Routine iron supplementation during pregnancy decreases the risk of anemia in mothers and decreases the likelihood of a low-birth-weight baby. It does not seem to affect the risk of preterm birth, small-for-gestational-age babies, or birth length. (LOE = 1a)
Haider BA, Olofin I, Wang M, et al, for the Nutrition Impact Model Study Group (anaemia). Anaemia, prenatal iron use, and risk of adverse pregnancy outcomes: systematic review and meta-analysis. BMJ 2013;346:f3443 doi 10.1136/bmj.f3443.
|Study Design: Systematic review||Funding: Foundation|
|Setting: Various (meta-analysis)||Allocation: Unknown|
These authors identified randomized and observational studies of iron use during pregnancy by searching 2 databases (but not the Cochrane Library), as well as reference lists of identified studies and review articles. They excluded articles that evaluated multiple vitamins unless the use of iron (with or without folic acid) was specifically isolated. They included observational studies that evaluated the association between baseline anemia and birth outcomes. Two reviewers independently screened articles for inclusion and extracted data. They identified 48 trials, including 17,793 women, and 44 cohort studies reporting on almost 2 million women. Overall, the results are conflicting, with much heterogeneity among the studies for many outcomes. Iron use during pregnancy lowers the rate of low birth weight by 19%. It does not, however, decrease the risk of preterm birth, small-for-gestational-age births, or birth length. The effect on maternal or neonatal mortality or birth complications could not be evaluated. Iron supplementation, as might be expected, increases maternal hemoglobin concentration and reduces the risk of anemia. It’s counterintuitive, but the effects on maternal anemia were higher in high-income countries.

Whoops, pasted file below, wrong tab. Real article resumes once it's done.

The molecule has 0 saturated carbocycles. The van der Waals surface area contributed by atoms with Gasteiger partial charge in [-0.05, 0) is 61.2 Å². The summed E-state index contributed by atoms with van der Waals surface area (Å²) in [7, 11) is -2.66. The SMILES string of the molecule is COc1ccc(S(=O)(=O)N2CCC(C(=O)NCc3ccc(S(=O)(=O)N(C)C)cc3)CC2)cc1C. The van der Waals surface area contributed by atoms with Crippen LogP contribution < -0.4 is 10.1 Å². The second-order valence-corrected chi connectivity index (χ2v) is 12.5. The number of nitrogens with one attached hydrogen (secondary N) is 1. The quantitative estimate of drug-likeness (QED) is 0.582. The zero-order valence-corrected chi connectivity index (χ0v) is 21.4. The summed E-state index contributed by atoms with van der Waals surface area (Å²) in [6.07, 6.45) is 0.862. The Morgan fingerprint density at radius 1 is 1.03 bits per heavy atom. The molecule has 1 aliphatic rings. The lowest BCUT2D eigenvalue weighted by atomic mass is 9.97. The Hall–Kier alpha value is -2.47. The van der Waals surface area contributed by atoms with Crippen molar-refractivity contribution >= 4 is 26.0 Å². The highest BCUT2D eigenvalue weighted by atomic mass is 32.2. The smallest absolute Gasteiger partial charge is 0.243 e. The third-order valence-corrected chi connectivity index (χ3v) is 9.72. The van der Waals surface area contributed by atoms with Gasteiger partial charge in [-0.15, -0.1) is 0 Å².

Allen F. Shaughnessy, PharmD, MMedEd
Professor of Family Medicine